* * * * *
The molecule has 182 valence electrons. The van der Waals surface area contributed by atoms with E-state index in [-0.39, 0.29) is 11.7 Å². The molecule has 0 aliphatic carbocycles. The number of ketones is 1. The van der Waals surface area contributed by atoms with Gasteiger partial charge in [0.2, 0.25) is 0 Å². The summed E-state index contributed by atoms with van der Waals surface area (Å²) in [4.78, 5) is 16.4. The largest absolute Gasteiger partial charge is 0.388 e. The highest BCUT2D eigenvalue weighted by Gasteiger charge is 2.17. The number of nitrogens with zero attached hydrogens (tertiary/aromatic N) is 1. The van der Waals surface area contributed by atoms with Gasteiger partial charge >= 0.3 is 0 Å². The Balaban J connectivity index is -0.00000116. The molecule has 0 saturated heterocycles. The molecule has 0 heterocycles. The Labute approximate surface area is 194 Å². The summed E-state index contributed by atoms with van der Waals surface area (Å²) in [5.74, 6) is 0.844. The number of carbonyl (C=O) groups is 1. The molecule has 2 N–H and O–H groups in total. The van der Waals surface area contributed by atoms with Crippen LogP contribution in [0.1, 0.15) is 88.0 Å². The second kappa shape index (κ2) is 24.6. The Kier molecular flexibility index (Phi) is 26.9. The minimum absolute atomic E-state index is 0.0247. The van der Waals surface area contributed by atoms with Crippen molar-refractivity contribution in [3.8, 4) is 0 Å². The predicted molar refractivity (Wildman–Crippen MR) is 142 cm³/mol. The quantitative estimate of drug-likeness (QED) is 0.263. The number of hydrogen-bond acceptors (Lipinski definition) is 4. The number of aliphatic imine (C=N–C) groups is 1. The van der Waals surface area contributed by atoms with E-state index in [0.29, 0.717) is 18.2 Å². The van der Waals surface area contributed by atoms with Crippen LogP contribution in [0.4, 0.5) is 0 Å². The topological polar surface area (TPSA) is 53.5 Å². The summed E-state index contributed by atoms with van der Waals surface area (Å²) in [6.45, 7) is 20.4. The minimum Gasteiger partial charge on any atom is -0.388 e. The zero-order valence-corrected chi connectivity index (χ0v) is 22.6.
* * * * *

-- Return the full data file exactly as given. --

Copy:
The molecule has 182 valence electrons. The van der Waals surface area contributed by atoms with E-state index in [-0.39, 0.29) is 11.7 Å². The molecule has 0 aliphatic carbocycles. The number of ketones is 1. The van der Waals surface area contributed by atoms with Gasteiger partial charge in [0.2, 0.25) is 0 Å². The summed E-state index contributed by atoms with van der Waals surface area (Å²) in [4.78, 5) is 16.4. The largest absolute Gasteiger partial charge is 0.388 e. The highest BCUT2D eigenvalue weighted by Gasteiger charge is 2.17. The number of nitrogens with zero attached hydrogens (tertiary/aromatic N) is 1. The van der Waals surface area contributed by atoms with Gasteiger partial charge >= 0.3 is 0 Å². The Balaban J connectivity index is -0.00000116. The molecule has 0 saturated heterocycles. The molecule has 0 heterocycles. The Labute approximate surface area is 194 Å². The summed E-state index contributed by atoms with van der Waals surface area (Å²) in [5.74, 6) is 0.844. The number of carbonyl (C=O) groups is 1. The molecule has 2 N–H and O–H groups in total. The van der Waals surface area contributed by atoms with Crippen LogP contribution in [0.1, 0.15) is 88.0 Å². The second kappa shape index (κ2) is 24.6. The Kier molecular flexibility index (Phi) is 26.9. The minimum absolute atomic E-state index is 0.0247. The van der Waals surface area contributed by atoms with Crippen molar-refractivity contribution in [3.8, 4) is 0 Å². The predicted molar refractivity (Wildman–Crippen MR) is 142 cm³/mol. The quantitative estimate of drug-likeness (QED) is 0.263. The number of hydrogen-bond acceptors (Lipinski definition) is 4. The number of aliphatic imine (C=N–C) groups is 1. The van der Waals surface area contributed by atoms with E-state index in [0.29, 0.717) is 18.2 Å². The van der Waals surface area contributed by atoms with Crippen LogP contribution in [0.4, 0.5) is 0 Å². The topological polar surface area (TPSA) is 53.5 Å². The summed E-state index contributed by atoms with van der Waals surface area (Å²) in [6.45, 7) is 20.4. The minimum Gasteiger partial charge on any atom is -0.388 e. The zero-order valence-corrected chi connectivity index (χ0v) is 22.6.